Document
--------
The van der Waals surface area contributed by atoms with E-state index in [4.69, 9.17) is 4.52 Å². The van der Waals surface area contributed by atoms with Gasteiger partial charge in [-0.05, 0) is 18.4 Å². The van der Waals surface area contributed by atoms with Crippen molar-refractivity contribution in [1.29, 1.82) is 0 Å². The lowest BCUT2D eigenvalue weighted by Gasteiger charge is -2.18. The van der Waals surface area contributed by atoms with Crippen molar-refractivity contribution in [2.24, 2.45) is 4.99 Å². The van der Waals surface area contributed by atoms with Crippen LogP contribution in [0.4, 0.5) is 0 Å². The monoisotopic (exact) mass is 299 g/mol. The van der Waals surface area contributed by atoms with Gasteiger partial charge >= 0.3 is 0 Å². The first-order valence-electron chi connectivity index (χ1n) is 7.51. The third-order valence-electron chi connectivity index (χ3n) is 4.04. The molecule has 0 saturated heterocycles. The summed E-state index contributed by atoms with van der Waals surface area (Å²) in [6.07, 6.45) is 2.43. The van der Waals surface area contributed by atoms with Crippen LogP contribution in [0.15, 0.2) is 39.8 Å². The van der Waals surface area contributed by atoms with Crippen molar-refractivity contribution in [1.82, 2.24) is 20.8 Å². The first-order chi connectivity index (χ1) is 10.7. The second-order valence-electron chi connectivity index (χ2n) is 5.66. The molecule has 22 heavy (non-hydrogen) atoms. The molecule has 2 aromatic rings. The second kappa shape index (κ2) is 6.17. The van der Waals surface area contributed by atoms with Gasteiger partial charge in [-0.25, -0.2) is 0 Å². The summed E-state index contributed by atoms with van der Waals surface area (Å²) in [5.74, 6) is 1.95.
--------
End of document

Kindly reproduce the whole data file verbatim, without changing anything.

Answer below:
The van der Waals surface area contributed by atoms with E-state index in [4.69, 9.17) is 4.52 Å². The van der Waals surface area contributed by atoms with Gasteiger partial charge in [-0.05, 0) is 18.4 Å². The van der Waals surface area contributed by atoms with Crippen molar-refractivity contribution in [1.29, 1.82) is 0 Å². The lowest BCUT2D eigenvalue weighted by Gasteiger charge is -2.18. The van der Waals surface area contributed by atoms with Crippen molar-refractivity contribution in [2.24, 2.45) is 4.99 Å². The van der Waals surface area contributed by atoms with Crippen LogP contribution in [0.4, 0.5) is 0 Å². The monoisotopic (exact) mass is 299 g/mol. The van der Waals surface area contributed by atoms with Gasteiger partial charge >= 0.3 is 0 Å². The first-order valence-electron chi connectivity index (χ1n) is 7.51. The third-order valence-electron chi connectivity index (χ3n) is 4.04. The molecule has 0 saturated heterocycles. The summed E-state index contributed by atoms with van der Waals surface area (Å²) in [6.07, 6.45) is 2.43. The van der Waals surface area contributed by atoms with Crippen LogP contribution in [0.15, 0.2) is 39.8 Å². The van der Waals surface area contributed by atoms with Crippen molar-refractivity contribution in [1.82, 2.24) is 20.8 Å². The first-order chi connectivity index (χ1) is 10.7. The second-order valence-electron chi connectivity index (χ2n) is 5.66. The molecule has 22 heavy (non-hydrogen) atoms. The molecule has 2 aromatic rings. The second kappa shape index (κ2) is 6.17. The van der Waals surface area contributed by atoms with Gasteiger partial charge in [-0.25, -0.2) is 0 Å². The summed E-state index contributed by atoms with van der Waals surface area (Å²) in [5.74, 6) is 1.95.